The union balloted its members following the introduction of agency staff on “zero-hours” contracts

The union balloted its members following the introduction of agency staff on “zero-hours” contracts

Workers at a Premier Foods plc Hovis facility in Wigan have voted in favour of strike action after unions said the company reneged on long standing recognition agreements.

The Bakers Food and Allied Workers Union (BFAWU) said today (22 August) it balloted its members following the introduction of agency staff on "zero-hours" contracts following redundancies and cuts to pay and hours.

The union said employees at the bakery north of Manchester had previously agreed to a reduction in hours and pay in a bid to reduce the need for redundancies. However, after what it says were "long and protracted discussions" with Premier, the company decided to proceed with job losses.

"Once the redundancies had been made, the company decided to renege on long standing recognition agreements and make up the ensuing staff shortfall with agency labour, with many being utilised on an as-and-when basis, in other words; zero-hour contracts," the BFAWU said.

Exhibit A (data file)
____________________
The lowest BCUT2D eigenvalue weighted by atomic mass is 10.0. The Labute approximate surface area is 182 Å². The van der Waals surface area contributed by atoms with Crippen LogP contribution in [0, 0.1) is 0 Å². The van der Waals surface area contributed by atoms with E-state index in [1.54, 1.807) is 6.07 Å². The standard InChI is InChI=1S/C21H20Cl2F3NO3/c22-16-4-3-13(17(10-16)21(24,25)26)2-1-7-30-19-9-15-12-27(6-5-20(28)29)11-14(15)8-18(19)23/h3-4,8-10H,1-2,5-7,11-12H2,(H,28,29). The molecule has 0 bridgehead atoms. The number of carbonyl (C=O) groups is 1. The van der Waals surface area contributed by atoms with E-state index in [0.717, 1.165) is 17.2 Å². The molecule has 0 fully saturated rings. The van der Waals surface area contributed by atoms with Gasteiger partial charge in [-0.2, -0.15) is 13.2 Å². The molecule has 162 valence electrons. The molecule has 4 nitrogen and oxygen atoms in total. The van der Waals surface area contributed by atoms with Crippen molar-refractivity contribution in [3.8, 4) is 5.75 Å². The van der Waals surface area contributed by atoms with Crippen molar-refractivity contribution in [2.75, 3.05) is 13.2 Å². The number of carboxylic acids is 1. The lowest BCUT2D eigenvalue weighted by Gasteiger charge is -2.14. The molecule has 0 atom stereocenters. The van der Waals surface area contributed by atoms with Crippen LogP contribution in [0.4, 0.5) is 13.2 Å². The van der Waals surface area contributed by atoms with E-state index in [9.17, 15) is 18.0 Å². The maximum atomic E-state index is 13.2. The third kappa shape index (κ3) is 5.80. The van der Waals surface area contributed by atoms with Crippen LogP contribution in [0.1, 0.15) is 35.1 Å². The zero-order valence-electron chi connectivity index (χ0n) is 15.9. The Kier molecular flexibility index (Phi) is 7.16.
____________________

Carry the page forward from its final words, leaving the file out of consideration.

"Since then, we have attempted to resolve this situation with the company, but to no avail. Ultimately, the union took the painful decision to ballot its members at the Wigan site in order to seek a mandate for industrial action. The result was overwhelmingly in favour of strike action against the company."

Around 120 of the site's 357 employees have voted for strike action, which is planned for: 28 August to 4 September; 11 to 18 September; and 25 September to 2 October.

The union said further branch meetings will be held to extend the action unless Premier comes to a "satisfactory agreement" with members on the withdrawal of agency labour from the site.

A spokesperson for Premier Foods told just-food the strike action is "not in the long-term interests" of the site and said it remains "hopeful" of finding a solution.

"To deal with fluctuations in demand, we now want to introduce the option of agency labour to Wigan. There is no threat or detriment to the current Wigan workforce as a result of this proposal. Using agency is widespread across the food industry and nothing unusual," the spokesperson said.

"We have been talking to the trade union about this for some time and we will continue to talk to them to try to come to a satisfactory outcome."